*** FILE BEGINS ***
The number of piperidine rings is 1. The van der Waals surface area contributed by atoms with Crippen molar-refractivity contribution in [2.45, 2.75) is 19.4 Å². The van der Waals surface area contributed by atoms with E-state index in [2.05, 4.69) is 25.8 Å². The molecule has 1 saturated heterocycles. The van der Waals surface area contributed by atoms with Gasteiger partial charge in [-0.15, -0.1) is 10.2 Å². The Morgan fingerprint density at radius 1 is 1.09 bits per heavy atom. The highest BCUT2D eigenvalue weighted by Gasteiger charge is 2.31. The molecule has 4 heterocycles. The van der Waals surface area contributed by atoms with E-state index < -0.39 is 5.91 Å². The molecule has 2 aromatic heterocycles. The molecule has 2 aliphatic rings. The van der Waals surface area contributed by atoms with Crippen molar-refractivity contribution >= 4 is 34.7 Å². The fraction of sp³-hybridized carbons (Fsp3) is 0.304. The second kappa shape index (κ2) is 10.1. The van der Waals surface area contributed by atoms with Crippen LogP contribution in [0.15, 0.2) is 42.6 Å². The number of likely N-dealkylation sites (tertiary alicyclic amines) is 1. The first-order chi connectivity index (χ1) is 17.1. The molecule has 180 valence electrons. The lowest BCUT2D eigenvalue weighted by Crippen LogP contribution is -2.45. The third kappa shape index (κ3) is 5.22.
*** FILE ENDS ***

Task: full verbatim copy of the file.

The number of piperidine rings is 1. The van der Waals surface area contributed by atoms with Crippen molar-refractivity contribution in [2.45, 2.75) is 19.4 Å². The van der Waals surface area contributed by atoms with E-state index in [2.05, 4.69) is 25.8 Å². The molecule has 1 saturated heterocycles. The van der Waals surface area contributed by atoms with Gasteiger partial charge in [-0.15, -0.1) is 10.2 Å². The Morgan fingerprint density at radius 1 is 1.09 bits per heavy atom. The highest BCUT2D eigenvalue weighted by Gasteiger charge is 2.31. The molecule has 4 heterocycles. The van der Waals surface area contributed by atoms with E-state index < -0.39 is 5.91 Å². The molecule has 2 aromatic heterocycles. The molecule has 2 aliphatic rings. The van der Waals surface area contributed by atoms with Crippen molar-refractivity contribution >= 4 is 34.7 Å². The fraction of sp³-hybridized carbons (Fsp3) is 0.304. The second kappa shape index (κ2) is 10.1. The van der Waals surface area contributed by atoms with Crippen LogP contribution in [0.15, 0.2) is 42.6 Å². The number of likely N-dealkylation sites (tertiary alicyclic amines) is 1. The first-order chi connectivity index (χ1) is 17.1. The molecule has 180 valence electrons. The lowest BCUT2D eigenvalue weighted by Crippen LogP contribution is -2.45. The third kappa shape index (κ3) is 5.22.